While it may be a new year, the old diseases keep on happening. Have you seen the news about how the flu is particularly bad this year and particularly busy making people sick? Or the fact that some visitors to Disneyland got a whole lot more than Mickey Mouse ears on a recent visit (measles makes for such a fun souvenir). Oh, infectious diseases. You’d think by now we would have vaccines against you.
I jest. Of course we have vaccines against a lot of terrible diseases. (The fact that some people continue to refuse them is a whole other problem). And you all know that you should get yourself and your kids vaccinated according to the recommended schedule. But, did you know that the older adults in your life also need to keep themselves protected against infectious diseases? Today, we are going to talk about pneumonia and how those mature individuals in your life need to go get that shot.
Infectious pneumonia is a term used to refer to a host of different lung infections that can be caused by fungi, viruses (like the flu), and bacteria. In the United States, the most common cause of bacterial pneumonia acquired outside of a hospital is caused by a nasty little bug named Streptococcus pneumoniae. Bacterial pneumonia can be mild, but it is often very serious, especially for older adults and young children. Every year, pneumonia (of all kinds) causes 350,000 – 620,000 hospitalizations in the elderly every year. Unfortunately, older people have lower rates of survival than young people. And even more alarming, seniors who survive pneumonia have higher than normal death rates for the next several years. Indeed, community acquired pneumonia is the 5th leading cause of death in people over age 65. A significant reason for pneumonia-related deaths are due to complications that arise from pneumonia infection, such as blood stream infections and brain infections (meningitis).
But now for the good news! We have not one, but two, recommended vaccines to prevent the very serious complications of bacterial pneumonia. The CDC has long recommended that individuals age 50 and over receive a single vaccine called Pneumovax 23. This vaccine protects against 23 different strains of Streptococcus pneumoniae. This vaccine has been shown to be effective at preventing a severe complication of pneumonia, but it has never proven to be very successful at preventing pneumonia itself. But now, older individuals are also urged to get vaccinated with Prevnar 13 (the vaccine that we have been giving children since approximately 2010). Why the double up? Studies have now shown that the second vaccine provides substantial additional protection for older adults. And rest assured, studies have also shown that Prevnar 13 is safe and does not pose a serious risk to most healthy adults (as always, you want to talk to your doctor anytime you are getting a vaccine to make sure that it is appropriate for you and does not contain ingredients to which you are allergic).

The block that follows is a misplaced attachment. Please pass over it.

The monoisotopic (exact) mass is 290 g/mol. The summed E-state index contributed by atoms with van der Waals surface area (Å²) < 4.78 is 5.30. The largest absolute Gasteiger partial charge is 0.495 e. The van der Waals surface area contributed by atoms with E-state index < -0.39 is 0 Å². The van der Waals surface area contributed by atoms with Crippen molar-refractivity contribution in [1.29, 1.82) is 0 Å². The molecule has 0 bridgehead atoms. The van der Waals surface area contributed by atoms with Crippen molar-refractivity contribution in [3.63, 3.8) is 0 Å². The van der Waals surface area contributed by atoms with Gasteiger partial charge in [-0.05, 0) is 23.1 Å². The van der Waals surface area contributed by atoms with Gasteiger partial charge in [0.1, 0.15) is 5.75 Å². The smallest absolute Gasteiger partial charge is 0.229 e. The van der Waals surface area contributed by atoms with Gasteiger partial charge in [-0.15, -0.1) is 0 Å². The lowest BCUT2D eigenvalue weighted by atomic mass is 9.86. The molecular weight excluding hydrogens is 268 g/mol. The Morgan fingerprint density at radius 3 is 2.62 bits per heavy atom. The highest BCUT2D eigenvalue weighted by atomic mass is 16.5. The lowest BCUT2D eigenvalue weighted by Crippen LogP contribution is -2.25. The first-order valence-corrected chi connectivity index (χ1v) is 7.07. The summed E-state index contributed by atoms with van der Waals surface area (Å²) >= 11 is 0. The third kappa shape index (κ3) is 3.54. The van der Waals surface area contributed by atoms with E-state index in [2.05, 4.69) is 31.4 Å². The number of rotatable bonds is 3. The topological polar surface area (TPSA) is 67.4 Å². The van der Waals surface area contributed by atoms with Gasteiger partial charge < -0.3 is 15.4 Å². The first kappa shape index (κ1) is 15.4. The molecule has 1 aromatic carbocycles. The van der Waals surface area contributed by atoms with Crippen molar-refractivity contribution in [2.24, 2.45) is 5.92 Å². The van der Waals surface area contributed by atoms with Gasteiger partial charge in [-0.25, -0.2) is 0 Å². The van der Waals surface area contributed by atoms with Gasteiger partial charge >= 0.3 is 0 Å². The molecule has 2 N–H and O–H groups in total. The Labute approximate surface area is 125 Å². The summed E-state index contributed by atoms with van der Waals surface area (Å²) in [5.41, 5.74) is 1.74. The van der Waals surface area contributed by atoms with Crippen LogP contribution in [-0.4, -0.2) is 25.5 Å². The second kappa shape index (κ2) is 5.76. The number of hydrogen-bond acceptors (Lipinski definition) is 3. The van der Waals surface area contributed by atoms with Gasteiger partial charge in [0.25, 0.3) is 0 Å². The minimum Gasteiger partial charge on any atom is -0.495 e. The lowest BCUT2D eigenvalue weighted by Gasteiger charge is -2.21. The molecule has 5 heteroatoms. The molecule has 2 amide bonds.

Here is how the new recommendation works:
- If an individual age 65 or older has never been vaccinated, or their vaccination status is unknown, he should receive the Prevnar 13 vaccine as soon as possible. A follow-up shot of Pneumovax 23 should be given 6-12 months later.
- If an individual age 65 or older received the Pneumovax 23 vaccine more than one year ago, then they should speak to their physician about getting the Prevnar 13 vaccine as soon as possible.
It’s pretty simple. It’s important. And it is also now covered by Medicare. As of February 2015, Medicare will cover the cost of both shots in order to align with the new CDC recommendations.
Know what else is good news about the Prevnar 13 vaccine? Since becoming one of the routine vaccines given to children in the U.S., the rates of Streptococcus-caused pneumonia have been dramatically reduced. Remember that concept of herd immunity? It’s at work again – as more kids have been vaccinated, the bacteria makes less of an appearance in the community. And this protects everyone. The fantastic thing is that because it has worked so well among kiddos, the CDC foresees the potential to eventually remove the second recommendation for adults because the disease will simply be less of a threat. How amazing is that?
So, now you have it. The reasons to have your older friends and relatives get their pneumonia vaccines. And while they are at it, make sure they get their flu shot and vaccinated against pertussis (particularly if you have young infants around your house that Grandma wants to smother in kisses).
Oh. And Go Bucks! (It’s the National Championship tonight, after all).